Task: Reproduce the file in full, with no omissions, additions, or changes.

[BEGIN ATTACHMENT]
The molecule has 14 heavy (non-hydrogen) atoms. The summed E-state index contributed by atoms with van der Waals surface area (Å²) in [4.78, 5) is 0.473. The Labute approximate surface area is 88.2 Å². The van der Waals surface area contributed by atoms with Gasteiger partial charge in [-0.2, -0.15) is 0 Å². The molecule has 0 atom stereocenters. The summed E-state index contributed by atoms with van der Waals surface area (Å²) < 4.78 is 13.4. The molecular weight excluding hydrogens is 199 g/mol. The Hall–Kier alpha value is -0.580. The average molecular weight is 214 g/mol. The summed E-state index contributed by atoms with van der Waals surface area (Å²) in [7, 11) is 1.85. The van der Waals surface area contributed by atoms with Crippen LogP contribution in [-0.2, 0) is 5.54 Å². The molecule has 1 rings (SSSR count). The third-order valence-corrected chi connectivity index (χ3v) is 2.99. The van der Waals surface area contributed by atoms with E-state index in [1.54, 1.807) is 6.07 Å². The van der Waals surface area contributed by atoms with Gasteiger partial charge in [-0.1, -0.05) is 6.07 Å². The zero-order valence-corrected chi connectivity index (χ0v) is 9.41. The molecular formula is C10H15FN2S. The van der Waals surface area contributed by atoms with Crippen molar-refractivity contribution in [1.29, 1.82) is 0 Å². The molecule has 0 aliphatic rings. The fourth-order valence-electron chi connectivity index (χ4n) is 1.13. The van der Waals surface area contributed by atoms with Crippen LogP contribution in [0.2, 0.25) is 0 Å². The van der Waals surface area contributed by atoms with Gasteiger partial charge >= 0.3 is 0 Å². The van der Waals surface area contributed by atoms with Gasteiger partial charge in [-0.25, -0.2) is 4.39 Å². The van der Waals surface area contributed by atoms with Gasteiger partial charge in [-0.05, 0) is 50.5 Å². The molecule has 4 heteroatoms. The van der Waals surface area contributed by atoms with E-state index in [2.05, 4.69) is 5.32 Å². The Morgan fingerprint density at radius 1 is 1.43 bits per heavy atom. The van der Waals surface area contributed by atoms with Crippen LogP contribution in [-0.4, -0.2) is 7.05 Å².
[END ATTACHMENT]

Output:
The molecule has 14 heavy (non-hydrogen) atoms. The summed E-state index contributed by atoms with van der Waals surface area (Å²) in [4.78, 5) is 0.473. The Labute approximate surface area is 88.2 Å². The van der Waals surface area contributed by atoms with Gasteiger partial charge in [-0.2, -0.15) is 0 Å². The molecule has 0 atom stereocenters. The summed E-state index contributed by atoms with van der Waals surface area (Å²) < 4.78 is 13.4. The molecular weight excluding hydrogens is 199 g/mol. The Hall–Kier alpha value is -0.580. The average molecular weight is 214 g/mol. The summed E-state index contributed by atoms with van der Waals surface area (Å²) in [7, 11) is 1.85. The van der Waals surface area contributed by atoms with Crippen LogP contribution in [-0.2, 0) is 5.54 Å². The molecule has 1 rings (SSSR count). The third-order valence-corrected chi connectivity index (χ3v) is 2.99. The van der Waals surface area contributed by atoms with E-state index in [1.54, 1.807) is 6.07 Å². The van der Waals surface area contributed by atoms with Gasteiger partial charge in [-0.1, -0.05) is 6.07 Å². The zero-order valence-corrected chi connectivity index (χ0v) is 9.41. The molecular formula is C10H15FN2S. The van der Waals surface area contributed by atoms with Crippen molar-refractivity contribution in [1.29, 1.82) is 0 Å². The molecule has 0 aliphatic rings. The fourth-order valence-electron chi connectivity index (χ4n) is 1.13. The van der Waals surface area contributed by atoms with Crippen LogP contribution in [0.2, 0.25) is 0 Å². The van der Waals surface area contributed by atoms with Gasteiger partial charge >= 0.3 is 0 Å². The van der Waals surface area contributed by atoms with Gasteiger partial charge in [-0.25, -0.2) is 4.39 Å². The van der Waals surface area contributed by atoms with Gasteiger partial charge in [-0.05, 0) is 50.5 Å². The molecule has 4 heteroatoms. The van der Waals surface area contributed by atoms with E-state index in [2.05, 4.69) is 5.32 Å². The Morgan fingerprint density at radius 1 is 1.43 bits per heavy atom. The van der Waals surface area contributed by atoms with Crippen LogP contribution in [-0.4, -0.2) is 7.05 Å².